What GAO Found
The U.S. Department of Agriculture (USDA) Food and Nutrition Service’s (FNS) estimates of retailer trafficking—when a retailer exchanges Supplemental Nutrition Assistance Program (SNAP) benefits for cash instead of food—have limitations, though they suggest trafficking has increased in recent years, to $1 billion each year from 2012 to 2014. One key limitation of the estimates is that FNS has not evaluated the accuracy of its assumption about the percentage of SNAP benefits trafficked. FNS assumes that, among stores that trafficked, 90 percent of the benefits redeemed in small stores, and 40 percent in large stores, were trafficked. A former FNS official stated that this assumption is based on discussions with investigators in the 1990s when FNS first developed its approach to estimate trafficking, and that they have not since evaluated it for accuracy. However, there are options available for evaluating this assumption, such as reviewing SNAP transaction data from stores that are known to have trafficked. Statistical standards for federal agencies indicate that assumptions should be reviewed for accuracy and validated using available, independent information sources. By not evaluating this key assumption, FNS’s commonly cited estimates of SNAP fraud are potentially inaccurate.
Illustration of Retailer Trafficking in the Supplemental Nutrition Assistance Program (SNAP)
FNS has generally taken steps to address retailer trafficking that align with leading fraud risk management practices, but the agency has not pursued additional actions to prevent and respond to trafficking. For example:
Although FNS assigns a risk level to each store when it applies to participate in SNAP, it is not currently using this information to target its reauthorization activities to stores of greatest risk. During reauthorization, FNS reviews previously approved stores for continued compliance with program requirements. FNS currently reauthorizes all stores on the same 5-year cycle, regardless of risk, although its policy states that it will reauthorize certain high-risk stores annually. FNS officials planned to reauthorize a sample of high-risk stores each year, but said they did not follow through with those plans. Officials also stated that they did not document an analysis of the benefits and costs of this practice, which would be consistent with leading fraud risk management practices. As a result, FNS may be missing an opportunity to provide early oversight of risky stores and prevent trafficking.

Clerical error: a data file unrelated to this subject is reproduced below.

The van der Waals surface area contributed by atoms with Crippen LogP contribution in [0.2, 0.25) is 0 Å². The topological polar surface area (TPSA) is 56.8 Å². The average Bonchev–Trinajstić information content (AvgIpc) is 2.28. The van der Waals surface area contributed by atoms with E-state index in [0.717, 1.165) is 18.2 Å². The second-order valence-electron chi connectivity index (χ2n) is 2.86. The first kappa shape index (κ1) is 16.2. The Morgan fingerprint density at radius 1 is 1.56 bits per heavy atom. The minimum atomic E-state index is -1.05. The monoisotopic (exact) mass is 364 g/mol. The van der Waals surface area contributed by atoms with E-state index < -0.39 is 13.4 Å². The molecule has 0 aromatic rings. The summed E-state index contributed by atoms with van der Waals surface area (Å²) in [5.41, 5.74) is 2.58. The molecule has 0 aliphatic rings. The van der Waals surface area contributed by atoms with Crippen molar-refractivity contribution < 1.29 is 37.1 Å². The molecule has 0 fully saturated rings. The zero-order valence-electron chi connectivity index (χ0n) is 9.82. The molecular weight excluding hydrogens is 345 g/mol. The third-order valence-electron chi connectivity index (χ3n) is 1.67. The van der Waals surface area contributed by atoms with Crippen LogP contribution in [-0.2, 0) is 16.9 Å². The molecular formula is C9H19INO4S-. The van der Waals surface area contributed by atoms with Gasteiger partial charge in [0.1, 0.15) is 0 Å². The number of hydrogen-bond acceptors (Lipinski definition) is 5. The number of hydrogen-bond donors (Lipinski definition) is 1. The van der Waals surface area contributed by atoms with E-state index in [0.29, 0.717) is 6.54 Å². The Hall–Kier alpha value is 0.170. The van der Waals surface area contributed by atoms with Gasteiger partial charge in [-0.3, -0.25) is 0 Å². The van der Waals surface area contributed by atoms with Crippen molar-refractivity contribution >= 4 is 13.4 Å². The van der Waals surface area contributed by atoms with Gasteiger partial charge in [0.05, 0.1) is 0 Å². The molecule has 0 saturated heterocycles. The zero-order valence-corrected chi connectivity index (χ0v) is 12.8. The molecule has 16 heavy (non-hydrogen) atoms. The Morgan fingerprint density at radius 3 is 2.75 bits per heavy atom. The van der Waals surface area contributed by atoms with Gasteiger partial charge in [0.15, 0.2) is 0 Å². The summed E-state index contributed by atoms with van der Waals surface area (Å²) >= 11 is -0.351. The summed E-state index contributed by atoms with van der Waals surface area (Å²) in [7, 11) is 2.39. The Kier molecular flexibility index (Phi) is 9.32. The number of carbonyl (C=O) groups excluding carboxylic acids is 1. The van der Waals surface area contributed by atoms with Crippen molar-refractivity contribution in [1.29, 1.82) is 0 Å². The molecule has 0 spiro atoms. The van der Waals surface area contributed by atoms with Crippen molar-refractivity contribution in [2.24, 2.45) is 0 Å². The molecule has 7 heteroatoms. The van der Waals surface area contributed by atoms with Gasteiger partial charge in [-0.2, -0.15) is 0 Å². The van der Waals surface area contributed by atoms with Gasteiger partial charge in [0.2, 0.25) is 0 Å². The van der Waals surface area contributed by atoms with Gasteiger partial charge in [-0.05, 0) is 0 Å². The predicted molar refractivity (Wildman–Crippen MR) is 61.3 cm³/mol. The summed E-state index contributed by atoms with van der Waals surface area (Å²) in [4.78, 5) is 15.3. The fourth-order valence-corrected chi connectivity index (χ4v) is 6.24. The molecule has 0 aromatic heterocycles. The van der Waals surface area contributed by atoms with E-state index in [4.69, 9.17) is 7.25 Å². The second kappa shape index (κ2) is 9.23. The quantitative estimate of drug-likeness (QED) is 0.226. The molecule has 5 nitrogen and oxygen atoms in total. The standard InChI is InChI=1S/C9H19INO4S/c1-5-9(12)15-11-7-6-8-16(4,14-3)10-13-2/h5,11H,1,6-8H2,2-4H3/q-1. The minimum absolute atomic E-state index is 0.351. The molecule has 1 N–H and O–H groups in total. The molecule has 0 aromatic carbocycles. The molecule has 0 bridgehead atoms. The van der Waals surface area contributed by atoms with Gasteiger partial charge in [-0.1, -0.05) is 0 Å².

The Food, Conservation, and Energy Act of 2008 gave USDA the authority to strengthen penalties for retailers found to have trafficked, but as of November 2018, FNS had not implemented this authority. FNS proposed a related rule change in 2012 and indicated the change was necessary to deter retailers from committing program violations, but the rule was not finalized. By failing to take timely action to strengthen penalties, FNS has not taken full advantage of an important tool for deterring trafficking.
Why GAO Did This Study
SNAP is the largest federally funded nutrition assistance program, providing about $64 billion in benefits to over 20 million households in fiscal year 2017. FNS oversees SNAP at the federal level and is responsible for authorizing and overseeing retailers. While most benefits are used as intended, some retailers have engaged in trafficking, which represents fraud and diverts federal funds from their intended use. GAO was asked to review FNS’s efforts to address SNAP retailer trafficking since GAO’s last report in 2006.
This report examines (1) what is known about the extent of SNAP retailer trafficking, and (2) the extent to which FNS has taken steps intended to improve how it prevents, detects, and responds to retailer trafficking. GAO reviewed relevant federal laws and regulations, FNS policies, and studies related to retailer trafficking; assessed FNS’s use of statistical standards for federal agencies and selected leading practices in GAO’s Fraud Risk Framework ; and interviewed FNS and USDA Office of Inspector General officials and key stakeholders.
What GAO Recommends
GAO is making five recommendations, including that FNS improve its trafficking estimates by, for example, evaluating the accuracy of its assumption of the percentage of benefits that are trafficked; assess the benefits and costs of reauthorizing a sample of high risk stores more frequently than others; and move forward with plans to increase penalties for trafficking. FNS generally agreed with GAO’s recommendations.
For more information, contact Kathy Larin at (202) 512-7215 or email@example.com.